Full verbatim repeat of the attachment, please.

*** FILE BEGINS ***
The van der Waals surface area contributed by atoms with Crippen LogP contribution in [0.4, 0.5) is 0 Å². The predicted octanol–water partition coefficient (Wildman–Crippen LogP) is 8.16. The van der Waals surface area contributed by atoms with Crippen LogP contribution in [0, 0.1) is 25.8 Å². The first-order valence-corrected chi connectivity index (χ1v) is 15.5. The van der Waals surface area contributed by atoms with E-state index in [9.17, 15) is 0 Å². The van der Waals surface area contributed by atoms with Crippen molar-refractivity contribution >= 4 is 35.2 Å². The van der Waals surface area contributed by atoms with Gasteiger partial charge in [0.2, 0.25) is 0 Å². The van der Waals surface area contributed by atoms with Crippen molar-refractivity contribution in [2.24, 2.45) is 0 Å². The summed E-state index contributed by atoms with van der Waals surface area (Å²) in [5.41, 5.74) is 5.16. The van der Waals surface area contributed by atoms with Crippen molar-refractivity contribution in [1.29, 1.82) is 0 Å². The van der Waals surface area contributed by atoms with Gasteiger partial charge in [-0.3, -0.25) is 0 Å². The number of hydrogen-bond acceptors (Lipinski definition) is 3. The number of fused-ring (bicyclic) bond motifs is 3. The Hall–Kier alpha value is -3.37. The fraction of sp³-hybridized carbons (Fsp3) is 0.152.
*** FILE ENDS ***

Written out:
The van der Waals surface area contributed by atoms with Crippen LogP contribution in [0.4, 0.5) is 0 Å². The predicted octanol–water partition coefficient (Wildman–Crippen LogP) is 8.16. The van der Waals surface area contributed by atoms with Crippen LogP contribution in [0, 0.1) is 25.8 Å². The first-order valence-corrected chi connectivity index (χ1v) is 15.5. The van der Waals surface area contributed by atoms with E-state index in [9.17, 15) is 0 Å². The van der Waals surface area contributed by atoms with Crippen molar-refractivity contribution >= 4 is 35.2 Å². The van der Waals surface area contributed by atoms with Gasteiger partial charge in [0.2, 0.25) is 0 Å². The van der Waals surface area contributed by atoms with Crippen molar-refractivity contribution in [2.24, 2.45) is 0 Å². The summed E-state index contributed by atoms with van der Waals surface area (Å²) in [5.41, 5.74) is 5.16. The van der Waals surface area contributed by atoms with Crippen molar-refractivity contribution in [1.29, 1.82) is 0 Å². The van der Waals surface area contributed by atoms with Gasteiger partial charge in [-0.3, -0.25) is 0 Å². The number of hydrogen-bond acceptors (Lipinski definition) is 3. The number of fused-ring (bicyclic) bond motifs is 3. The Hall–Kier alpha value is -3.37. The fraction of sp³-hybridized carbons (Fsp3) is 0.152.